A Journey in Other Worlds
During their sojourn on Jupiter they had had but little experience with the tremendous
winds that they knew, from reason and observation, must rage in its atmosphere. They
now heard them whistling over their heads, and, notwithstanding the protection afforded
by the sides of the canon, occasionally received a gust that made the Callisto swerve.
They kept on steadily, however, till sunset, at which time it became very dark on account
of the high banks, which rose as steeply as the Palisades on the Hudson to a height of
nearly a thousand feet. Finding a small island near the eastern bank, they were glad to
secure the Callisto there for the night, below the reach of the winds, which they, still
heard singing loudly but with a musical note in what seemed to them like the sky.
"It is incomprehensible to me." said Ayrault, as they sat at dinner, "how the sun, at a
distance of four hundred and eighty-three million miles, can raise the amount of water we
have here passing us, and compared with which the discharge of the greatest river on
earth would be insignificant, to say nothing of the stream we ascended before reaching
"We must remember," replied Cortlandt, "that many of the conditions are different here
from those that exist on earth. We know that some of the streams are warm, and even hot,
and that the temperature of Deepwaters Bay, and doubtless that of the ocean also, is
considerably higher than ours. This would facilitate evaporation. The density of the
atmosphere and the tremendous winds, of which I suspect we may see more later, must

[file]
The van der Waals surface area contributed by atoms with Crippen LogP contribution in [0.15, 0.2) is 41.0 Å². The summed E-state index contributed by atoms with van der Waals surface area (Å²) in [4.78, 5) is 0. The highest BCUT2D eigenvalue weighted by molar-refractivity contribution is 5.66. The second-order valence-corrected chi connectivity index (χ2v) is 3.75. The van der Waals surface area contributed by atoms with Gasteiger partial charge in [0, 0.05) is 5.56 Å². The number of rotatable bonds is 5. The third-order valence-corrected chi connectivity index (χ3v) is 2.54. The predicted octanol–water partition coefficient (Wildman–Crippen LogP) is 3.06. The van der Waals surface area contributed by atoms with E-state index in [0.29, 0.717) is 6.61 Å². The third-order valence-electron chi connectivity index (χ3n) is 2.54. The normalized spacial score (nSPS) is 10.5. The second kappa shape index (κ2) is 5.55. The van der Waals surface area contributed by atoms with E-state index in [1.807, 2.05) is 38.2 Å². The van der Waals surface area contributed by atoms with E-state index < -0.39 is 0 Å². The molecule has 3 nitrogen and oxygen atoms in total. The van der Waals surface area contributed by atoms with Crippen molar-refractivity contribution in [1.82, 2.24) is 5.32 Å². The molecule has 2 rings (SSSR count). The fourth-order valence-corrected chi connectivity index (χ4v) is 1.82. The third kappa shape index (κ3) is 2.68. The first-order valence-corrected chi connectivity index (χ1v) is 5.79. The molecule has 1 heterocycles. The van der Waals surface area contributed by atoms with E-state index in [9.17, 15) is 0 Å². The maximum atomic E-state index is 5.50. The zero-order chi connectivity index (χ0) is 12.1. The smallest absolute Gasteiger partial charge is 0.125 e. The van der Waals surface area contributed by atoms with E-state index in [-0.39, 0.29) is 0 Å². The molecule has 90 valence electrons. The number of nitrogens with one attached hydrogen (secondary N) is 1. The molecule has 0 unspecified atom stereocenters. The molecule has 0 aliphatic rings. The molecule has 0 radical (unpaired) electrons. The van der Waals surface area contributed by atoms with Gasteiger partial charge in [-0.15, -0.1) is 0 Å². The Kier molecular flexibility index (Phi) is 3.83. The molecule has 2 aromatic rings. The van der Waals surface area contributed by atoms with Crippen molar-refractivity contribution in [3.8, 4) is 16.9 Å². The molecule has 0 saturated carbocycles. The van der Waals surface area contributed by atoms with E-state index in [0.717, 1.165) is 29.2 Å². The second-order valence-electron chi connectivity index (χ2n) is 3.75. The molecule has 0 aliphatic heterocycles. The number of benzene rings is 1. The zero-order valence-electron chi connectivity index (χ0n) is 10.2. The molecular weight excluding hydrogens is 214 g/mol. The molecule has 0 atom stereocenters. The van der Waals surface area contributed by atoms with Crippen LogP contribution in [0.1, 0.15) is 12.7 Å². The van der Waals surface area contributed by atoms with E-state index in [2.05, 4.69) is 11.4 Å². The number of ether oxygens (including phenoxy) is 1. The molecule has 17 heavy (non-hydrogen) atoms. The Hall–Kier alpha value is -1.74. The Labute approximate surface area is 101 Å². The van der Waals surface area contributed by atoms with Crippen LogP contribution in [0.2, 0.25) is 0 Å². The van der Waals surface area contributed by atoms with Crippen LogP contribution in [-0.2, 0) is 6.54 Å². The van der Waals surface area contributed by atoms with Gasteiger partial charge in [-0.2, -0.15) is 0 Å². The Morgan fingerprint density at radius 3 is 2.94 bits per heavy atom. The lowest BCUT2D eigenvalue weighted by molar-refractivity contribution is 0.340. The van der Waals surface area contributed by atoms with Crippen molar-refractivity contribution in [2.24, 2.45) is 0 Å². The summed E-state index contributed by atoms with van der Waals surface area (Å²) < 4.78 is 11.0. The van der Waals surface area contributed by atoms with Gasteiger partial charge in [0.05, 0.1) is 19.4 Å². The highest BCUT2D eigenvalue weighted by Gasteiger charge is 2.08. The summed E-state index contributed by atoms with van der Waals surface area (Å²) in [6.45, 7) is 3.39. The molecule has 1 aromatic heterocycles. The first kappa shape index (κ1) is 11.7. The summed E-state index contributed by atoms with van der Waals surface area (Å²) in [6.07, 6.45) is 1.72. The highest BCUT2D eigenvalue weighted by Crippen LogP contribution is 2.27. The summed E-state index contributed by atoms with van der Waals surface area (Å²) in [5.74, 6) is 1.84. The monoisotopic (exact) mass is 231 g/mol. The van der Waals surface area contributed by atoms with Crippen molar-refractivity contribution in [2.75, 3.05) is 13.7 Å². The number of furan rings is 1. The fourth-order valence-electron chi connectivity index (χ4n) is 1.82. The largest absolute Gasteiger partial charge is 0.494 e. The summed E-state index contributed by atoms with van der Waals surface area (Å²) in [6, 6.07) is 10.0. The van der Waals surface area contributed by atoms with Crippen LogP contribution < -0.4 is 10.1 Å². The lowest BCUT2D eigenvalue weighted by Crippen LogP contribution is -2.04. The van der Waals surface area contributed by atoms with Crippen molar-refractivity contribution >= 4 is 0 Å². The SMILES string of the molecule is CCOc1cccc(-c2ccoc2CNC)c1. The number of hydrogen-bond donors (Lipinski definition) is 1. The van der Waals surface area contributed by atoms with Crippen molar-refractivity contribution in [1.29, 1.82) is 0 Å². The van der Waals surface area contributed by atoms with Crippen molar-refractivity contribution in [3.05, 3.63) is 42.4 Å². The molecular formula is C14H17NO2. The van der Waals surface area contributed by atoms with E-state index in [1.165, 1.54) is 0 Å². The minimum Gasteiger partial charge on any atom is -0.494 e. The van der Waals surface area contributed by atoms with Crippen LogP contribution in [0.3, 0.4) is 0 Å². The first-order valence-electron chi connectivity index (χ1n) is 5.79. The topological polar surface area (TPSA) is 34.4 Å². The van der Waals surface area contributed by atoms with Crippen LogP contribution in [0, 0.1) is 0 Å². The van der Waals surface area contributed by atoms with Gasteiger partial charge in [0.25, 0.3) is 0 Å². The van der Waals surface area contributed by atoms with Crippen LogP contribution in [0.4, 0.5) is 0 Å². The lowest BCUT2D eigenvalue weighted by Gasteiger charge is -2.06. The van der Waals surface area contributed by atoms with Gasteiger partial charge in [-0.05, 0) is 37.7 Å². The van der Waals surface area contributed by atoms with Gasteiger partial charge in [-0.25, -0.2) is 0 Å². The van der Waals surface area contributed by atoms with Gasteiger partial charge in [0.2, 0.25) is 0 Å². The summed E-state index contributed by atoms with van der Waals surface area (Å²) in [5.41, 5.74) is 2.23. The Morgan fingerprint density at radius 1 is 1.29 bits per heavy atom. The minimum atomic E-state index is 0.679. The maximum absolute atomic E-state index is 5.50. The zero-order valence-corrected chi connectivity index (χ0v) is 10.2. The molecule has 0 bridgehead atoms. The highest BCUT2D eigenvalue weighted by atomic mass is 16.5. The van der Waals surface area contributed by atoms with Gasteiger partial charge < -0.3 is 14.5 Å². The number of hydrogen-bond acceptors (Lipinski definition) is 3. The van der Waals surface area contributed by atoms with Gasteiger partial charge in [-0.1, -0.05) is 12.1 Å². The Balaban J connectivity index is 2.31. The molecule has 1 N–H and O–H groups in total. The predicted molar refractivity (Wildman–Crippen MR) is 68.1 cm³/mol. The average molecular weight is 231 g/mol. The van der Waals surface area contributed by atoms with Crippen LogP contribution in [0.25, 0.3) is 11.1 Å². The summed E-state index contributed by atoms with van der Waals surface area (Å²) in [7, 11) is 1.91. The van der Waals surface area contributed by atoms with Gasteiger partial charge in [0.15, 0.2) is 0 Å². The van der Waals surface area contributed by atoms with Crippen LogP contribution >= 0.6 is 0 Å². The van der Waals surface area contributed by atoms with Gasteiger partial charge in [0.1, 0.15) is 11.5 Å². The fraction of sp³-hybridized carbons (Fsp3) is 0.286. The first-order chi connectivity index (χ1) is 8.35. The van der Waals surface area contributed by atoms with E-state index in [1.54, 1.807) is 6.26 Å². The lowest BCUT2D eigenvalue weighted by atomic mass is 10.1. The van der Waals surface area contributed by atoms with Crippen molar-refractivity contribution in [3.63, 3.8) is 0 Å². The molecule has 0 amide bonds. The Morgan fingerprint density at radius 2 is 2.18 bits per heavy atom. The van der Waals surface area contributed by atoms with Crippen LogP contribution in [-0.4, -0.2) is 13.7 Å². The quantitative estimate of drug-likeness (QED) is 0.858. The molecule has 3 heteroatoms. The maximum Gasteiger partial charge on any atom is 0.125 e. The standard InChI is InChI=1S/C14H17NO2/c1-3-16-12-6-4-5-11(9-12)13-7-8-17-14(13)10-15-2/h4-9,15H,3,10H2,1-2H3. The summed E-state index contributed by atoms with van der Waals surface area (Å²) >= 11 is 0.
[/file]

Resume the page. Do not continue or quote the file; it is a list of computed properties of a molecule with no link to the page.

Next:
also help the sun very much in its work of raising vapour. But the most potent factor is
undoubtedly the vast size of the basin that these rivers drain."
"The great speed at which the atmospheric currents move," said Bearwarden, "coupled
with the comparative lowness of the mountain chains and the slight obstruction they offer
to their passage, must distribute the rain very thoroughly, notwithstanding the great
unbroken area of the continents. There can be no such state of things here as exists in the
western part of South America, where the Andes are so high that any east-bound clouds,
in crossing them, are shoved up so far into a cold region that all moisture they may have
brought from the Pacific is condensed into rain, with which parts of the western slope are
deluged, while clouds from the Atlantic have come so far they have already dispersed
their moisture, in consequence of which the region just east of the Andes gets little if any
rain. It is bad for a continent to have its high mountains near the ocean from which it
should get its rain, and good for it to have them set well back."
"I should not be surprised," said Cortlandt, "if we saw another waterfall to-morrow,
though not in the shape of rain. In the hour before we stopped we began to see rapids and
protruding rocks. That means that we are coming to a part of the channel that is
comparatively new, since the older parts have had time to wear smooth. I take it, then,
that we are near the foot of a retreating cascade, which we may hope soon to see. That is
exactly the order in which we found smooth water and rapids in river No. 1, which we
have named the Harlem."
After this, not being tired, they used the remaining dark hours for recording their recent